Blue states ask Supreme Court to hear challenge to SALT cap
Four Democratic-leaning northeastern states are asking the Supreme Court to hear a case challenging the cap on the state and local tax (SALT) deduction created by Republicans’ 2017 tax law.
New York, New Jersey, Connecticut and Maryland filed their petition to the high court after a federal appeals court ruled against them in October.
“I am proud we are taking this issue to the Supreme Court to continue to fight on behalf of New York taxpayers,” Gov. Kathy Hochul (D) said in a news release Monday.
Republicans created a $10,000 limit on the SALT deduction as part of their 2017 tax law in order to raise revenue to help offset tax cuts elsewhere in the law. But the cap is unpopular with politicians in high-tax, Democratic-leaning states, who argue that it has led to tax increases for residents and makes it harder for their states to provide robust public services.
New York, New Jersey, Connecticut and Maryland initially filed their lawsuit against the Treasury Department and IRS in 2018, arguing that the SALT deduction cap violates the Constitution. But a U.S. district court ruled against the states in 2019, and the U.S. Court of Appeals for the 2nd Circuit ruled against them in October.
In their petition to the Supreme Court, the states argued that the court should take up the case because “Congress’s unprecedented curtailment of the SALT deduction presents a novel and important question about the limits of federal taxation power.” They also argued that the appeals court ruling was incorrect.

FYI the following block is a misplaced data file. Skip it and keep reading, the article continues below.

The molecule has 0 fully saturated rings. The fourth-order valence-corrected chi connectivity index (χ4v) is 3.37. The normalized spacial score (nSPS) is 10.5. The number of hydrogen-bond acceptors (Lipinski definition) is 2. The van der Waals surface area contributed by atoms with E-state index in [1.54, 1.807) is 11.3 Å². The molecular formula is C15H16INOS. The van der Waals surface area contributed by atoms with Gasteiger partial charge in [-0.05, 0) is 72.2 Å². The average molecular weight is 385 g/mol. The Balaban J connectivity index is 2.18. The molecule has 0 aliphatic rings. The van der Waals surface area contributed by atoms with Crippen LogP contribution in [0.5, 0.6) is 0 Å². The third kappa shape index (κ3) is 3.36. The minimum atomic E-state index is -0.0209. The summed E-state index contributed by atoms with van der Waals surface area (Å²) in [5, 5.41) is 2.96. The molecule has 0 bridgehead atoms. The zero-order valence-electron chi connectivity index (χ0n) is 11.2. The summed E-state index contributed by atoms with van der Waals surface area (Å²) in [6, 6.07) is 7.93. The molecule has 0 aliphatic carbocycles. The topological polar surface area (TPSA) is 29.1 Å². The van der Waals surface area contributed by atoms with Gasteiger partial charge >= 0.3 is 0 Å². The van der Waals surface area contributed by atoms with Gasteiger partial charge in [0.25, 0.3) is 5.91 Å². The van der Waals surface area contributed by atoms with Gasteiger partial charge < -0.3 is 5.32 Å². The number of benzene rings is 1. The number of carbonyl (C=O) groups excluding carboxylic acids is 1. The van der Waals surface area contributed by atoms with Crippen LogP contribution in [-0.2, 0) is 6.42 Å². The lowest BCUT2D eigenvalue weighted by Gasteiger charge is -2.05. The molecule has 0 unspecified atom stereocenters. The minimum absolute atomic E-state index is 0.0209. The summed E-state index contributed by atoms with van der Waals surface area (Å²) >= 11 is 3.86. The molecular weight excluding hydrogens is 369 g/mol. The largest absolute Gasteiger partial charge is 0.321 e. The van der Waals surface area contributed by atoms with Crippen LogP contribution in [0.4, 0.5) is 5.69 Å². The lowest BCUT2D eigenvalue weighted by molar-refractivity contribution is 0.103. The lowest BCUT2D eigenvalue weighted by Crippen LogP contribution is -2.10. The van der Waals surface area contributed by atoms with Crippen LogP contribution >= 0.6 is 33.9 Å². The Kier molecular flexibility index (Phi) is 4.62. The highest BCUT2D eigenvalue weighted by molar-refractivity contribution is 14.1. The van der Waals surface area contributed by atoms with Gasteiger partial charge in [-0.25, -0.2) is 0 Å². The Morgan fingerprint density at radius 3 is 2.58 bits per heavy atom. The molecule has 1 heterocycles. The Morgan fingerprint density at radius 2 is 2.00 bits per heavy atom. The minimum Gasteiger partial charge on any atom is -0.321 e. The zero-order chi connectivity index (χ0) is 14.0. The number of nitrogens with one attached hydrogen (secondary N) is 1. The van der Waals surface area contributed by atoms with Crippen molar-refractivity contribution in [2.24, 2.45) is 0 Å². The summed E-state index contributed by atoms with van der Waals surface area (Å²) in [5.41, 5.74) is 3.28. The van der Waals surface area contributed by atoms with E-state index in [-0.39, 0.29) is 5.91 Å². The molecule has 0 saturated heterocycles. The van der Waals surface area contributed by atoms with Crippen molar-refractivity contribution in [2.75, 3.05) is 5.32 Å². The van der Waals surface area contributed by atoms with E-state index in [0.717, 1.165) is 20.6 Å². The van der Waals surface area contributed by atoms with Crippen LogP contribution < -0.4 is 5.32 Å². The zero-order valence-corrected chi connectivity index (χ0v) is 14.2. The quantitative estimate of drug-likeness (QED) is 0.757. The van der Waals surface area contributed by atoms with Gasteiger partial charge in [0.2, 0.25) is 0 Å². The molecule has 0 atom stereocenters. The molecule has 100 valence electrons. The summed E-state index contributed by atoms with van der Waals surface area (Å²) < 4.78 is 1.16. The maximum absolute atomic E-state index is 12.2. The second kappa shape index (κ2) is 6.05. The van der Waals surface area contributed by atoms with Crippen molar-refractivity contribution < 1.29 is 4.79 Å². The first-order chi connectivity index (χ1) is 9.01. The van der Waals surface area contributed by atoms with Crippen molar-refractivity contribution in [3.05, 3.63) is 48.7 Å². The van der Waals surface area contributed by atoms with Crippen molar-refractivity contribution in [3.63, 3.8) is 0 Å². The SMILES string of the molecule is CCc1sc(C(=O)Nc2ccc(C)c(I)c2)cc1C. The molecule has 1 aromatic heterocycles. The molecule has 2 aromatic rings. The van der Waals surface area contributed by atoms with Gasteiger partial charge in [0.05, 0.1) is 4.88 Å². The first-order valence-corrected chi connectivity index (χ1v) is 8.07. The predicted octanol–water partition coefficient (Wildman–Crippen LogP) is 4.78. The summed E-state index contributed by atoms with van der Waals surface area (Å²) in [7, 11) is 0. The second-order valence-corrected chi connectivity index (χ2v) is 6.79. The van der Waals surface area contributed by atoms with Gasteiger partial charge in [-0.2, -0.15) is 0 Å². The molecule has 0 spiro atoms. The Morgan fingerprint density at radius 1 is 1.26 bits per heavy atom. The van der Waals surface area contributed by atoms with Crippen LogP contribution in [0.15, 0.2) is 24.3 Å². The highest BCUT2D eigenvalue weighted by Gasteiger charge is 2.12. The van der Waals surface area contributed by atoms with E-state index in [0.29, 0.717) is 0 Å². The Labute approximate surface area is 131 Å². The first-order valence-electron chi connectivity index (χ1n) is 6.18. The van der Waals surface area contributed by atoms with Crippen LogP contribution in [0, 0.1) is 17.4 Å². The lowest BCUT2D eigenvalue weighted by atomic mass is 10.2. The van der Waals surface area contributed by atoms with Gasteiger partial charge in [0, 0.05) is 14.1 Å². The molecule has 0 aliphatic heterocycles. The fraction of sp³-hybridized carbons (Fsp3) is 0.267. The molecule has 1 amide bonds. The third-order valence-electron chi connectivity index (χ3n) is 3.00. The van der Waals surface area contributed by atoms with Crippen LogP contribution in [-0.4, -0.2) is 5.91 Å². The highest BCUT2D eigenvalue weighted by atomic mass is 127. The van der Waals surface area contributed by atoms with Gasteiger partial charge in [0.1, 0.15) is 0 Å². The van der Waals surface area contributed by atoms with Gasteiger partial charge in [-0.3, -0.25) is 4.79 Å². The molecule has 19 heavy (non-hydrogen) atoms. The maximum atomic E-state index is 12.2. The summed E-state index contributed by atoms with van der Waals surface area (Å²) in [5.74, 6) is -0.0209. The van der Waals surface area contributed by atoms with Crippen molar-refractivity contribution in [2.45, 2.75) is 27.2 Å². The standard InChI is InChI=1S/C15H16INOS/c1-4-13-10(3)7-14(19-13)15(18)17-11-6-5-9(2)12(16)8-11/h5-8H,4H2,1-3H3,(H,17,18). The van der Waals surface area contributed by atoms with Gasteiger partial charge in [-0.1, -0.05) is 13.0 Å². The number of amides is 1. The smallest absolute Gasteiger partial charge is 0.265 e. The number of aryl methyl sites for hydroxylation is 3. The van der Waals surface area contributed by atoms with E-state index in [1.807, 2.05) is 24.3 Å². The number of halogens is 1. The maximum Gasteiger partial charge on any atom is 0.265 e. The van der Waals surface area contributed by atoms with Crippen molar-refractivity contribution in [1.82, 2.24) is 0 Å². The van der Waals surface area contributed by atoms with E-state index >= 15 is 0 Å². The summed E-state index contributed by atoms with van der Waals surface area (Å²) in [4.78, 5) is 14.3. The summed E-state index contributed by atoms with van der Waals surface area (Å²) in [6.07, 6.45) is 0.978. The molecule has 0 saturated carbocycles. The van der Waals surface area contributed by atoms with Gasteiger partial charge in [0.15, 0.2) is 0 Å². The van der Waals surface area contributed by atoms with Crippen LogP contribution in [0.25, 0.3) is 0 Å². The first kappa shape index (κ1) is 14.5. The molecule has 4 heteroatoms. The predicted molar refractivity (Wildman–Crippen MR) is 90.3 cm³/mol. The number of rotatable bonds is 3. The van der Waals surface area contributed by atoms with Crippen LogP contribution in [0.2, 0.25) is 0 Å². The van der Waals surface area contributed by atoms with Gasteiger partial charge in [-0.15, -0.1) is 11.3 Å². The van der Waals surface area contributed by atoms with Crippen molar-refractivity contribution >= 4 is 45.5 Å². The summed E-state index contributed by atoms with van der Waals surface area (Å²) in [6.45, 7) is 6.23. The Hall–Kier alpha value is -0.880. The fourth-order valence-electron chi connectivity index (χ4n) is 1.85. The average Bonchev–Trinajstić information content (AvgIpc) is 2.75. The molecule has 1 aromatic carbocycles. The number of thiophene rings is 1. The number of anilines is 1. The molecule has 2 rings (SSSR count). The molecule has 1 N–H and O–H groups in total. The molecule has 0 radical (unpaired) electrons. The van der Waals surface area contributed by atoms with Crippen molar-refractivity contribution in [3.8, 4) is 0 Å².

“Contrary to the court of appeals’ reasoning, the SALT deduction is not merely a matter of congressional grace,” the states argued. “Rather, the deduction is rooted in the structural limitations placed on the federal government by basic federalism principles in the Constitution.”
The petition to the Supreme Court comes as Democrats are discussing rolling back the SALT deduction cap as part of a wide-ranging social spending and climate package. The House passed a version of the bill in November that would raise the cap to $80,000. But Senate Democrats are expected to take a different approach, due to concerns from some that the House provision would provide benefits to high-income families.
Senate Democrats have yet to announce a deal on the SALT issue, and the broader spending package is in danger due to opposition from Sen. Joe Manchin (D-W.Va.).
One of the leading advocates in Congress for rolling back the SALT deduction cap is New York Rep. Thomas Suozzi, who is running against Hochul in the Democratic primary for governor.
“Looks like @GovKathyHochul is finally getting serious about SALT. Better late than never,” Suozzi tweeted in response to the Supreme Court petition.
Looks like @GovKathyHochul is finally getting serious about SALT. Better late than never.
I know taxes in NY are crushing familes, that’s why I’ve been leading the charge on repealing the cap since 2017.
It’s still…No SALT, no deal! https://t.co/n8luysn1R4 https://t.co/EHnyI4FVxJ
— Tom Suozzi (@Tom_Suozzi) January 3, 2022
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